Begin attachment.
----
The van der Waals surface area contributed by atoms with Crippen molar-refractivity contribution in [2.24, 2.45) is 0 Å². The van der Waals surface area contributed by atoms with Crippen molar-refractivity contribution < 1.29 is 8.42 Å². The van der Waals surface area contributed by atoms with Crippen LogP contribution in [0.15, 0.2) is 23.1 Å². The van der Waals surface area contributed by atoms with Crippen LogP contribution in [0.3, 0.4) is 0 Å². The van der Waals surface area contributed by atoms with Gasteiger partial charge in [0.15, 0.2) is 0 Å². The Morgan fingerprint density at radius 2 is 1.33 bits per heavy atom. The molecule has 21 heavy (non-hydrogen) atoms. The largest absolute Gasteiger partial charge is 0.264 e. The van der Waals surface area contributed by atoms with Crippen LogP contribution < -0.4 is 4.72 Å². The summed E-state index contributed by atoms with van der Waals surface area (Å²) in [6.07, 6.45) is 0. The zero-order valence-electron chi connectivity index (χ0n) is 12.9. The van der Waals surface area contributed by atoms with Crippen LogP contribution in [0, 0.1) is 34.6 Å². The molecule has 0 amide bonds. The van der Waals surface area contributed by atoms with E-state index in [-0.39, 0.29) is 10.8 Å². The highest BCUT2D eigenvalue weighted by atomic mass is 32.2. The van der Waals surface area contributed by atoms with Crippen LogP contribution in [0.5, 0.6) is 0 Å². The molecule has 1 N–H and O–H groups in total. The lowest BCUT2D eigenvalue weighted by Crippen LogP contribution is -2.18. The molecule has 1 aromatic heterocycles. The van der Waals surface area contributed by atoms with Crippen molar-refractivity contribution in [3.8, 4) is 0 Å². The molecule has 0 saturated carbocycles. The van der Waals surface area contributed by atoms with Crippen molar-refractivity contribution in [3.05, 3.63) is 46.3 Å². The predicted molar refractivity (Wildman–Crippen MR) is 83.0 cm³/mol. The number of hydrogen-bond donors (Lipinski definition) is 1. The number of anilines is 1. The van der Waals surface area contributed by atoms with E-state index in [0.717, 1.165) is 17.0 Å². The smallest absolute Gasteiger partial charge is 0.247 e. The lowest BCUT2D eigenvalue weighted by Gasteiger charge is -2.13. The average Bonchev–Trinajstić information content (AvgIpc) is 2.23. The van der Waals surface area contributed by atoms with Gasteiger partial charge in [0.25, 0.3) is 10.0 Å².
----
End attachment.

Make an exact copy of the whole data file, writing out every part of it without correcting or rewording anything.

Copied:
The van der Waals surface area contributed by atoms with Crippen molar-refractivity contribution in [2.24, 2.45) is 0 Å². The van der Waals surface area contributed by atoms with Crippen molar-refractivity contribution < 1.29 is 8.42 Å². The van der Waals surface area contributed by atoms with Crippen LogP contribution in [0.15, 0.2) is 23.1 Å². The van der Waals surface area contributed by atoms with Crippen LogP contribution in [0.3, 0.4) is 0 Å². The van der Waals surface area contributed by atoms with Gasteiger partial charge in [0.15, 0.2) is 0 Å². The Morgan fingerprint density at radius 2 is 1.33 bits per heavy atom. The molecule has 21 heavy (non-hydrogen) atoms. The largest absolute Gasteiger partial charge is 0.264 e. The van der Waals surface area contributed by atoms with Crippen LogP contribution < -0.4 is 4.72 Å². The summed E-state index contributed by atoms with van der Waals surface area (Å²) in [6.07, 6.45) is 0. The zero-order valence-electron chi connectivity index (χ0n) is 12.9. The van der Waals surface area contributed by atoms with Crippen LogP contribution in [0, 0.1) is 34.6 Å². The molecule has 0 amide bonds. The van der Waals surface area contributed by atoms with E-state index in [-0.39, 0.29) is 10.8 Å². The highest BCUT2D eigenvalue weighted by atomic mass is 32.2. The van der Waals surface area contributed by atoms with Crippen LogP contribution in [0.5, 0.6) is 0 Å². The molecule has 1 N–H and O–H groups in total. The lowest BCUT2D eigenvalue weighted by Crippen LogP contribution is -2.18. The molecule has 1 aromatic heterocycles. The van der Waals surface area contributed by atoms with Crippen molar-refractivity contribution in [3.8, 4) is 0 Å². The molecule has 0 saturated carbocycles. The van der Waals surface area contributed by atoms with Crippen molar-refractivity contribution in [3.05, 3.63) is 46.3 Å². The predicted molar refractivity (Wildman–Crippen MR) is 83.0 cm³/mol. The number of hydrogen-bond donors (Lipinski definition) is 1. The number of anilines is 1. The van der Waals surface area contributed by atoms with E-state index in [0.717, 1.165) is 17.0 Å². The smallest absolute Gasteiger partial charge is 0.247 e. The lowest BCUT2D eigenvalue weighted by Gasteiger charge is -2.13. The average Bonchev–Trinajstić information content (AvgIpc) is 2.23. The van der Waals surface area contributed by atoms with Gasteiger partial charge in [0.25, 0.3) is 10.0 Å².